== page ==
Technological Evolution: The Explosion Of eCommerce

5 months ago
3 Min Read
560 Words

It is stunning how quickly technological explosions can happen. The key is they take years (often decades) to materialized but, there comes a point in the exponential curve when things explode.

eCommerce came about not long after the World Wide Web came into being. Over the past 25 years, more of our physical shopping has occurred in the digital realm. Of course, the leader, by a wide margin, in this arena is Amazon.

COVID-19 changes a great many things in life. Ultimately, it took trends that were already in place and accelerated them forward. For example, the move to video conferencing was growing consistently during the last decade. However, in response to COVID, it absolutely exploded. This has ushered in the "work from home" movement.

Not to be outdone, retail is also seeing acceleration. Even though the trend was in place for more than 20 years, we see a massive amount of acceleration this year. Naturally, this is on top of the large growth that was taking place already.

Here is a chart as to what the growth of eCommerce looks like.


This chart is an example of how things proceed along at a consistent pace, albeit growing. Here we see the eCommerce rate go from roughly 4% in 2010 to just shy of 12% by the end of Q1, 2020. That is a tripling in a little more than a decade.

However, as we can see, after the acceleration takes place, the numbers really grow. During the second quarter, the rate went from 11.8% to 16.1%. We an see how statistically significant that is when looking at the chart.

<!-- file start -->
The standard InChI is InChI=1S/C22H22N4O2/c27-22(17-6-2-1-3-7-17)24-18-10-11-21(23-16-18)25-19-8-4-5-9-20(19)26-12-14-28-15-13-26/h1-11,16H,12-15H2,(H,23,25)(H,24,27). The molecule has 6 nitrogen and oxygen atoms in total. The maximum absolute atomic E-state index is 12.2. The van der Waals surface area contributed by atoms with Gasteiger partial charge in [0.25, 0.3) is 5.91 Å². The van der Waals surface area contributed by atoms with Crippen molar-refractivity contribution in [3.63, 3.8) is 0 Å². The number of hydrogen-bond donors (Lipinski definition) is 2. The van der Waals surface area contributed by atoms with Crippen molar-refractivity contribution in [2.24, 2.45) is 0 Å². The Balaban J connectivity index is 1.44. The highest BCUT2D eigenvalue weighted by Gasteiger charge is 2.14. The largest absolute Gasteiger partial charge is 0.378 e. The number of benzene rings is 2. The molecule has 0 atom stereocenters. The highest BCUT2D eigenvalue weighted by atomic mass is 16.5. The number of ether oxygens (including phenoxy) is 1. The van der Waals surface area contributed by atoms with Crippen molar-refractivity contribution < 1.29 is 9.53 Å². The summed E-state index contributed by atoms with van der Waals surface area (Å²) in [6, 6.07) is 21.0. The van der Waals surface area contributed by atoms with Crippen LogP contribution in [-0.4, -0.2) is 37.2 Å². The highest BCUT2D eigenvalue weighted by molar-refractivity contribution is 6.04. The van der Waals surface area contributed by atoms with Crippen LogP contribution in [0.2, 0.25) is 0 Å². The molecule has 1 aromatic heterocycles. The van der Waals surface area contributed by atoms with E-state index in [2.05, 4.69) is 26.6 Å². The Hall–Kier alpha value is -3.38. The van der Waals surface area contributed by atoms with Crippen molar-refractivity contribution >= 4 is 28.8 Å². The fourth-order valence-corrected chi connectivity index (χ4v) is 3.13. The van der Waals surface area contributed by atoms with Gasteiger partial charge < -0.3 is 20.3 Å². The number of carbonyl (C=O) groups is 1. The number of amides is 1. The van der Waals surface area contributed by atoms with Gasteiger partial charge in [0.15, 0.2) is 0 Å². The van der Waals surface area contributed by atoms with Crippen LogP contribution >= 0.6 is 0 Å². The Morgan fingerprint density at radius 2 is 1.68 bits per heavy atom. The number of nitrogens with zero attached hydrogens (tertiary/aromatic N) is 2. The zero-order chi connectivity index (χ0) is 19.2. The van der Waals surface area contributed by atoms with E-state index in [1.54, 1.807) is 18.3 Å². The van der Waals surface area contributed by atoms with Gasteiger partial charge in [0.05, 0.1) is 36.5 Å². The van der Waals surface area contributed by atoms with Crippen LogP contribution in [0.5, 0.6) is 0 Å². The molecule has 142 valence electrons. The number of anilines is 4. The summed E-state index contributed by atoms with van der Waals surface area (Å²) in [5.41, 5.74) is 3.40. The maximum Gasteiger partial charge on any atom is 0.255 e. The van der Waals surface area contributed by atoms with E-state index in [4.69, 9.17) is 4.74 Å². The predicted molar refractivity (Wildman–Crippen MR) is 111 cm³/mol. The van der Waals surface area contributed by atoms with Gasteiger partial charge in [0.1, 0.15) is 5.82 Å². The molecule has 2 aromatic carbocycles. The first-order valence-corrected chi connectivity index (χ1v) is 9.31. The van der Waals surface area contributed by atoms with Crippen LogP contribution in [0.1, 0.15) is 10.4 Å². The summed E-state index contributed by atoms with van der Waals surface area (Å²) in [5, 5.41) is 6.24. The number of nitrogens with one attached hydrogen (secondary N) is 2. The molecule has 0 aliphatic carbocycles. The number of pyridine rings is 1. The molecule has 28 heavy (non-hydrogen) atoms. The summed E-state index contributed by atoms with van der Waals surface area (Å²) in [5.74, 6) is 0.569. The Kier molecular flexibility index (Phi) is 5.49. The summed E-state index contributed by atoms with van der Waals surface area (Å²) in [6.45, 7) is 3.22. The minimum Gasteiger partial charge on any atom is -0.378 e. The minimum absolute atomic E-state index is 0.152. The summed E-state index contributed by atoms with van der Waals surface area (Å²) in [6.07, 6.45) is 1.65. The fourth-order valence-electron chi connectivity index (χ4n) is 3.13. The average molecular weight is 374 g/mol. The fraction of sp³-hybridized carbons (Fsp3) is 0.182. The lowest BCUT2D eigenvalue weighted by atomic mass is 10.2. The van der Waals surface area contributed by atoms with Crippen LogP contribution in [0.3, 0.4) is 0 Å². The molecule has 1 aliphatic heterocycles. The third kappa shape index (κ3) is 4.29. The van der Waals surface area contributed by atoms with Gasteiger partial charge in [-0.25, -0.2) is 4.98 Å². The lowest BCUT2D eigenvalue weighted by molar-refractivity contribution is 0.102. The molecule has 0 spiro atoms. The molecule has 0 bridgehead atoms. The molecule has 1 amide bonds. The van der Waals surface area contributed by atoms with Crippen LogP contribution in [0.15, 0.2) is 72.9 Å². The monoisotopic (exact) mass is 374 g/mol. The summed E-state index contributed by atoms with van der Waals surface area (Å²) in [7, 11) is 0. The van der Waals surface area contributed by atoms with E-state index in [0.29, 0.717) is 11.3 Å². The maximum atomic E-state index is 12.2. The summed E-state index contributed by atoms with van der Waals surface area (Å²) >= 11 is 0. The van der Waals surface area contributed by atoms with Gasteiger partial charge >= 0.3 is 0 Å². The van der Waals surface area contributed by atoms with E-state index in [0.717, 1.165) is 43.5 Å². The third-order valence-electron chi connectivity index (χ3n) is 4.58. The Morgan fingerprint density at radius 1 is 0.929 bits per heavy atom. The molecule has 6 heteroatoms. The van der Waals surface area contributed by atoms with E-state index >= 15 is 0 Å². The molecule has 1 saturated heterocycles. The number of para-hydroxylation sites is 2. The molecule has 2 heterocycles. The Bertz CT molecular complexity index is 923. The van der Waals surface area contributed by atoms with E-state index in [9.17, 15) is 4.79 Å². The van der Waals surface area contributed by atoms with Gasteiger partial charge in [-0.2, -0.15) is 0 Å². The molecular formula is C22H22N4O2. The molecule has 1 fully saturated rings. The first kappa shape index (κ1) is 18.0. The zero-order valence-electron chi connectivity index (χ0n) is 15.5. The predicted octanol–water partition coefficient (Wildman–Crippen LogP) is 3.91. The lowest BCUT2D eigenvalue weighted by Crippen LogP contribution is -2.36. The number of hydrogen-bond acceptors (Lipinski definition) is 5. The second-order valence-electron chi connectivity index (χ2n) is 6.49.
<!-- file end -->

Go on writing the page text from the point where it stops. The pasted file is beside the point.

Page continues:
Here is the typical exponential curve. Notice how we see the "elbow" forming already.


Over time it is easy to envision how the new trajectory will continue and make the top chart mirror, to a degree, the bottom one.

The key is this puts enormous pressure on retail real estate. The retail apocalypse is nothing new. The challenge is that it is accelerating. This is how technological disruption happens. Things move slowly, in comparison, at first, only to go into overdrive.

Another issue is the fact that the square footage in the United States for retail far outpaces the rest of the world. During the last 40 years, the country went retail happy, building out stores wherever it could. This resulted in a large percentage of space that simply cannot be filled.


This takes on added meaning in the eCommerce era, especially since it is obvious that things are only starting to accelerate. It is a situation that is going to cause a great deal of pain for those who are involved in the owning, financing, and management of retail real estate.

On the bright side of things, all that land will be available for repurposing. Over the next decade, we are likely to see a lot of land freed up due to technology. Parking lots, office and retail space, and eventually, farm land will all be used for purposes other than they are now.

That said, it will be a process to get there. The retail real estate is only going to be the first to bear the burden of disruption.

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